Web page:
And then we plugged the set back in. Same problem.
The good news was that we hadn’t made the problem worse. The bad news was that nothing had improved. We’d obviously ordered the wrong part. A little more research turned up two more boards we probably should have tried first the upper and lower Y-buffer boards. Ooooo-kayyyy. Might it be time to call in a professional? Perhaps, but we weren’t ready to do that quite yet. Especially when for another $260 we could order both parts off the Internet and install them ourselves. It wasn’t like we couldn’t figure out where they went, since Glenn had had to remove them in the process of replacing the Y-sustain board. But was it worth doing?
Ordering the one part had been a good gamble that didn’t pay off. But sinking nearly $360 into all the parts, if it still didn’t work, was getting close to a down payment on a new TV. We had a long discussion about the merits of a second round of repairs, during which such words as “foolish,” “idiot” and “divorce” were mentioned. OK, so we’re exaggerating just a bit. “Foolish” never entered the conversation. In the end, we went ahead and ordered the parts along with a book of prayers used by amateur electricians.
The lower Y-buffer board is in our hands as we write this. However, the upper board is on “back order,” which might mean it will be here next week or next year. In the meantime, we are watching television on the 40-inch Samsung set in our bedroom while the 55-inch Hitachi sits like a paperweight on the living room floor, propped against the wall with a red blanket shrouding the top of the screen. No 49ers game this week. If there is a silver lining to this story so far, it’s that taking the TV off the wall finally allowed us to paint there. When we repainted the living room nearly three years ago, we lazily dabbed paint around the TV so it wouldn’t be immediately obvious that the wall it occupied wasn’t finished. The touch-up job isn’t great, but at least the wall is more beige now than it was while the set was still up.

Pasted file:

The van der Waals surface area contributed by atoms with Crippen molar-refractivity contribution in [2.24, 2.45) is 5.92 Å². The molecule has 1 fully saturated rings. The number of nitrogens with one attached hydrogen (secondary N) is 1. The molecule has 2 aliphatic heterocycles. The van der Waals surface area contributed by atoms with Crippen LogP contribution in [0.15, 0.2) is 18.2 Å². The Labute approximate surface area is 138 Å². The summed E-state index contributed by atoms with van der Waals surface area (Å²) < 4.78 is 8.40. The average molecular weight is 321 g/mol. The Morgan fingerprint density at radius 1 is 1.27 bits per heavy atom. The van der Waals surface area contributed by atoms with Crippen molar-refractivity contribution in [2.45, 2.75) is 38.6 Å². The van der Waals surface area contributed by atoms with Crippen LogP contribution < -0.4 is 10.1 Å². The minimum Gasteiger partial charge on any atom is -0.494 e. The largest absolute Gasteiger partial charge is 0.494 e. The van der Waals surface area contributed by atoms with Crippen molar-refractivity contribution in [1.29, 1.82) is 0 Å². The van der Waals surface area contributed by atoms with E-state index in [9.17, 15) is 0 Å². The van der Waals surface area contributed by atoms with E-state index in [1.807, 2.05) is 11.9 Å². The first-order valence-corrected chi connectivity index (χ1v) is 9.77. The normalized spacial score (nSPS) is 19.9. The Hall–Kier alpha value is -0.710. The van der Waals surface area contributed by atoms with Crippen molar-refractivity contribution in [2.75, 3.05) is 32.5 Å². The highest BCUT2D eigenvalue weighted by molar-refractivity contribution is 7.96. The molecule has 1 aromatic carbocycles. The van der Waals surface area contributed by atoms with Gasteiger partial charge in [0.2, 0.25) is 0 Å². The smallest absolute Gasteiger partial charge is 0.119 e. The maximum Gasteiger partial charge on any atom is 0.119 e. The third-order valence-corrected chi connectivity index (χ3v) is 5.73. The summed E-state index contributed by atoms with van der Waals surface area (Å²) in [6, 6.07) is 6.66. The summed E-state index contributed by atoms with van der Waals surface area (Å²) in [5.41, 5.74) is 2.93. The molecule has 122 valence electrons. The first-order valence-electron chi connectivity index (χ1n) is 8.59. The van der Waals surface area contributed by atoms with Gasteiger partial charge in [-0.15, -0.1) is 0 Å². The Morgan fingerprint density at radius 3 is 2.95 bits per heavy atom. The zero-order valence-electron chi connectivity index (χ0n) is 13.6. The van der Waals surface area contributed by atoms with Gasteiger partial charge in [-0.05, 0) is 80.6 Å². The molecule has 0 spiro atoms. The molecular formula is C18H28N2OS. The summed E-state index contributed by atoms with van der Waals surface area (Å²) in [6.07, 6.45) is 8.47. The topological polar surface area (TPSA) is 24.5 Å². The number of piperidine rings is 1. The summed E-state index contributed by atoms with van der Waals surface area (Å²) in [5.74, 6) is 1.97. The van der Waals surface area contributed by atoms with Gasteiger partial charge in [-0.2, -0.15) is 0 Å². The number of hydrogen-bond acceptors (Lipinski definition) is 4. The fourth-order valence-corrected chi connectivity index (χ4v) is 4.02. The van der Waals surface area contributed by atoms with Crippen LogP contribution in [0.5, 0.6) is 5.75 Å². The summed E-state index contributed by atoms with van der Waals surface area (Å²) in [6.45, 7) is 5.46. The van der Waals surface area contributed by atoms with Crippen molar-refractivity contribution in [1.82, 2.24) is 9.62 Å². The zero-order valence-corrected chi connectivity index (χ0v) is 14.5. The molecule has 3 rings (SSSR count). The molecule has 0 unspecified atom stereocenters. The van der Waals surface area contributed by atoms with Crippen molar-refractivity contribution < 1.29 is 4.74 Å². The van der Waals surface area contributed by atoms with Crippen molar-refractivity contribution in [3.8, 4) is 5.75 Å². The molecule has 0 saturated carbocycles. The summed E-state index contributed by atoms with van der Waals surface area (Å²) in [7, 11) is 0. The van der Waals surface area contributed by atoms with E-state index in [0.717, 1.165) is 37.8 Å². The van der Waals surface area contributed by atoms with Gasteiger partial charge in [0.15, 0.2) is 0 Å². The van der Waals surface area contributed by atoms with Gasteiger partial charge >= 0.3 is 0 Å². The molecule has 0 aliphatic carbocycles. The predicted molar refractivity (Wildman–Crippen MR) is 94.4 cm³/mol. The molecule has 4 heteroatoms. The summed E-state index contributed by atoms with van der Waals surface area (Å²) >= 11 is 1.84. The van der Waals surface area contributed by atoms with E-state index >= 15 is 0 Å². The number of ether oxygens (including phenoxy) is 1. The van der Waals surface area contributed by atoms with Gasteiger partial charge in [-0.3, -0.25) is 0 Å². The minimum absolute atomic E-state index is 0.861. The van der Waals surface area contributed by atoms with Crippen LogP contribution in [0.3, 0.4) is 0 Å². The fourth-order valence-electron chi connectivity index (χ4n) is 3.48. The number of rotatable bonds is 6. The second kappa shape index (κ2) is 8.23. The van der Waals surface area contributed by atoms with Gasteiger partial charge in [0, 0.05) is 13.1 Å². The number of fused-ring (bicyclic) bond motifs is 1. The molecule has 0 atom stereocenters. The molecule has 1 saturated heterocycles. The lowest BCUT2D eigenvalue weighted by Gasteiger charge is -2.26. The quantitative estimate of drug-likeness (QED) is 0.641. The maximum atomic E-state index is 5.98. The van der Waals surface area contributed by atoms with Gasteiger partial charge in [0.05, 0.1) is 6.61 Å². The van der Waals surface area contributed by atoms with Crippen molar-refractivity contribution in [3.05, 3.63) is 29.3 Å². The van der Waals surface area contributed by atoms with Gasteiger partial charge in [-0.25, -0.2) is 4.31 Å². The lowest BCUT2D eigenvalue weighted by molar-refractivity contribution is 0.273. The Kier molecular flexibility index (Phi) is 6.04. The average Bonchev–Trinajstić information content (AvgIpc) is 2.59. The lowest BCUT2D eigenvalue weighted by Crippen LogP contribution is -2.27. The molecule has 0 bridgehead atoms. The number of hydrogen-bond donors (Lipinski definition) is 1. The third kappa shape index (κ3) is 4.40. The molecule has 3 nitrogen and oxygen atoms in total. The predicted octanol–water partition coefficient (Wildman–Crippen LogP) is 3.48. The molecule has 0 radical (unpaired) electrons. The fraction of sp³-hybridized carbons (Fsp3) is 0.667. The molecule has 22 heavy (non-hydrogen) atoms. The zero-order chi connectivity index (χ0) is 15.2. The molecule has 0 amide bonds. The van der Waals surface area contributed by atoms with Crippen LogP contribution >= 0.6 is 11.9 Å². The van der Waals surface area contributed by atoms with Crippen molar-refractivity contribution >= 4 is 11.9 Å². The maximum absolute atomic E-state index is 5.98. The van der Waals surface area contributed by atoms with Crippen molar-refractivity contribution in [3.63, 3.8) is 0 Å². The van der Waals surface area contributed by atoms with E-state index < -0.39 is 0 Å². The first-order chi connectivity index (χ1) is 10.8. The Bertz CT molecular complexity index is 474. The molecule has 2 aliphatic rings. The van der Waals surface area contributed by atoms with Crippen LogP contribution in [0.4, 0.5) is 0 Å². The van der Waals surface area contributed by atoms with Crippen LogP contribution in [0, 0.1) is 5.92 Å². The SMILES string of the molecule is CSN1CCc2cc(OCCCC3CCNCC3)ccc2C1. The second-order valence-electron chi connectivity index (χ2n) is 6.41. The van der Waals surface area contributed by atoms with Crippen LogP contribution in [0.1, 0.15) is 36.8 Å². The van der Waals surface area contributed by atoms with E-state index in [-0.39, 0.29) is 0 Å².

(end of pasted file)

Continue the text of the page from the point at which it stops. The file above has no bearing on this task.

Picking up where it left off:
There were no such do-it-yourself repairs available when it came to Glenn’s teeth, unfortunately. His dental checkup in December revealed an old crown that was starting to fail, so he went to have it replaced professionally Jan. 14. Coming on the heels of a weekend of failed home repair projects, it was a disappointing reminder of why doing things yourself when you are able is always the more affordable way to go. Thankfully we have good insurance.